Inside Track: Big Issues in the University
Bringing faith and hope to the conversations of the academy.
Throughout history, universities have been places where people engage with big questions: from the meaning of life to the means of human flourishing. Lives, worldviews, and culture are shaped by the conversations that take place in the university.
These debates and conversations provide opportunities for IFES students to bring a Christian perspective to bear on these issues, to demonstrate how the Bible speaks with contemporary relevance, and to respond to the opposing ideologies they encounter on campus.
Engaging the whole of the university
IFES has a growing concern to engage the whole of the university — undergraduate students, PhD students, researchers, faculty, administrators, and service staff — and to engage with the various teaching and research agendas.
The concept of engaging the university is one of the strategic priorities of the IFES Living Stones vision. It was also one of the tracks at the IFES World Assembly in 2015, with ongoing conversations supported by a Facebook group and a regular email list. In Australia, I am also part of the Simeon Network, a group of academics affiliated with AFES Australia.
The interactions within these groups have been much more intellectually stimulating and personally challenging than anything I’ve experienced within the university; in part because of the focus on big issues, but ultimately because theology is so relevant to academic life; whether in ethics, in questions of philosophy and politics, or in science.
Big Issues in the University
As part of the IFES Engaging the University ministry, we are about to start a new project which seeks to help students consider how to bring a Christian heart and mind to the university, to inspire Christian conversations across the academic world, and to better serve the academic community. There are many great conversations already taking place, and the aim of this project is to further pioneer, facilitate, and connect such global conversations.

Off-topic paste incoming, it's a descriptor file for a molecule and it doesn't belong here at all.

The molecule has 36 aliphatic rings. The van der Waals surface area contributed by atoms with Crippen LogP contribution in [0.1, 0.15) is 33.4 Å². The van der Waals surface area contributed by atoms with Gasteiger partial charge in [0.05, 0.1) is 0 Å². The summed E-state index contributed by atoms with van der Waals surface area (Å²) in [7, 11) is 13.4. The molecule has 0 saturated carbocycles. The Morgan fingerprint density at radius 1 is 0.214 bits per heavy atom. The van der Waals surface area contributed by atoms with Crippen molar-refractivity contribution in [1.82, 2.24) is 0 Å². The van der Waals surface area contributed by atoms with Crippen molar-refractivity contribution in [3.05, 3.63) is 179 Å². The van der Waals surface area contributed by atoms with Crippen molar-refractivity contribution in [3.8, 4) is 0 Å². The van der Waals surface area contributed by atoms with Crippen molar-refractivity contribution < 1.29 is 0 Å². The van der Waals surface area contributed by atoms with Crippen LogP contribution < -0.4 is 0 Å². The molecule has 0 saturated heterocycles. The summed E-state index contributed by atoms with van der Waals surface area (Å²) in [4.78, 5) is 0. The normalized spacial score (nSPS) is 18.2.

The Big Issues in the University initiative plans to share resources across national movements, inspiring, nurturing and cultivating Christian minds across higher education.
As part of the initial pilot project, regional consultations will take place in six of the 11 IFES regions, involving staff, faculty and students. The consultations will seek to clarify the theological questions at hand, and what resources will be needed to drive the project further forward.
I had the privilege to lead one such consultation, together with Vinoth Ramachandra (leader of the IFES Engaging the University ministry), in India last year. I was particularly struck by the enthusiasm of participants, how isolated many are from like-minded people, and of the need for good mentoring and networking opportunities.
With its broad, international, grass-roots network, IFES is well placed to serve communities like these who are often disconnected from one another.
The initial stages of the Big Issues in the University project aims to provide solid data about existing activities, and what resources — such as study guides, videos, networking events and training — are needed and might be usefully developed or provided by IFES.
What are the issues being discussed at your university?
We would love to find out more about the issues being discussed at your university, how you are engaging in those conversations, and what resources or support you might find helpful.
Join the IFES Engaging the University Facebook group to connect with others and to take part in an upcoming survey.
If you have specific questions or would like to find out more about the Big Issues in the University project, contact Helena Worrall (IFES Strategic Projects Officer): firstname.lastname@example.org
Ross McKenzie is a Professor of Physics at the University of Queensland, Australia. He was an undergraduate at the Australian National University and received a PhD from Princeton University, USA. His scientific research uses quantum theory to understand the properties of complex materials. He enjoys writing two blogs: Soli Deo Gloria: Thoughts on theology, science, and culture, and a blog closely related to his scientific research, Condensed Concepts.